Presto Communications is the latest in a growing group of companies to give cable operators the ability to beam data and voice services wirelessly to small- and medium-sized businesses.
The first version of the California-based startup’s PrestoBlaze platform uses standard 802.11g radios, though the company also plans to incorporate more advanced WiMax technology as it standardizes and matures.
PrestoBlaze builds a wireless bridge between wireline DOCSIS networks and mobile or remote users. The platform can also connect “nomadic” business customers to the cable operator’s network. The platform itself is comprised of a strand-mounted base station that contains a DOCSIS interface, an outdoor omni-directional or directional antenna. The company also offers a management and control platform called PrestoSoft.
Privately held Presto demonstrated the system at the 2004 CableLabs Summer Conference in Keystone, Colo. Company CEO and founder Yuval Schwartz says a couple of unnamed cable operators are testing the Presto platform.
“Some of them are saying, yes, we want to buy,” he says.
He adds that the platform is capable of offering service over a range of network architectures—coax, hybrid fiber/coax (HFC) and deep fiber.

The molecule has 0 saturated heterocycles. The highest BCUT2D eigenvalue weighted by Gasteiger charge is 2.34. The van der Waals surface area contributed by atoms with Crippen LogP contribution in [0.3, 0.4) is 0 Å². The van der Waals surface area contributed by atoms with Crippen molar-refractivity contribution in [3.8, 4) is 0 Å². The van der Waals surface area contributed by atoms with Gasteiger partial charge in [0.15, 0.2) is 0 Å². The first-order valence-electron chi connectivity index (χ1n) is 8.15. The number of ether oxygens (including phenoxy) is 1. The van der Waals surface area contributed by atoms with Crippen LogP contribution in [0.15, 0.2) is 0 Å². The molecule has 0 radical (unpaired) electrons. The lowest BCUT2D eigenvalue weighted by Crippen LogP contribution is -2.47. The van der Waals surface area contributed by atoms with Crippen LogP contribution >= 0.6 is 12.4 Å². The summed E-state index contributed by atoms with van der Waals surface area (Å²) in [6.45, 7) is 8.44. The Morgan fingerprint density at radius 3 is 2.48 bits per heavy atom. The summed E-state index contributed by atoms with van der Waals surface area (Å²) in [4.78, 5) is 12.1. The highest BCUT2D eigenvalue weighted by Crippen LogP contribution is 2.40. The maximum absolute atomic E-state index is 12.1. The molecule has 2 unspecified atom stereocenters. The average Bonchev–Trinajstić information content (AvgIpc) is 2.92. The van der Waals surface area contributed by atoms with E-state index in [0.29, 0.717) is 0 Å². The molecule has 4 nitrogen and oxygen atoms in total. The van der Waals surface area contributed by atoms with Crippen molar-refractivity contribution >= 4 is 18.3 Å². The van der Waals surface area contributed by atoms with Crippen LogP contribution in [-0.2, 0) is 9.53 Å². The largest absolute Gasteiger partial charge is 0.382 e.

Presto is one of an expanding group of companies that provide cable operators with wireless extension products. That group includes the likes of Wireless Bypass, Vcom Inc., Arcwave and Nortel Networks.
Although the group tends to use unlicensed bands, Presto hopes to differentiate itself with an architecture that does not require a separate proprietary antenna at the receiving site alongside a provisioning system that meshes with the operator’s existing authentication mechanism.
Beyond data, Presto envisions that cable operators could use the technology as a basis to fuel mobile voice services as WiFi-switchable phones enter the marketplace.
Schwartz declines to specify a price for the system, saying only that Presto’s system is “competitive” with other wireless offerings.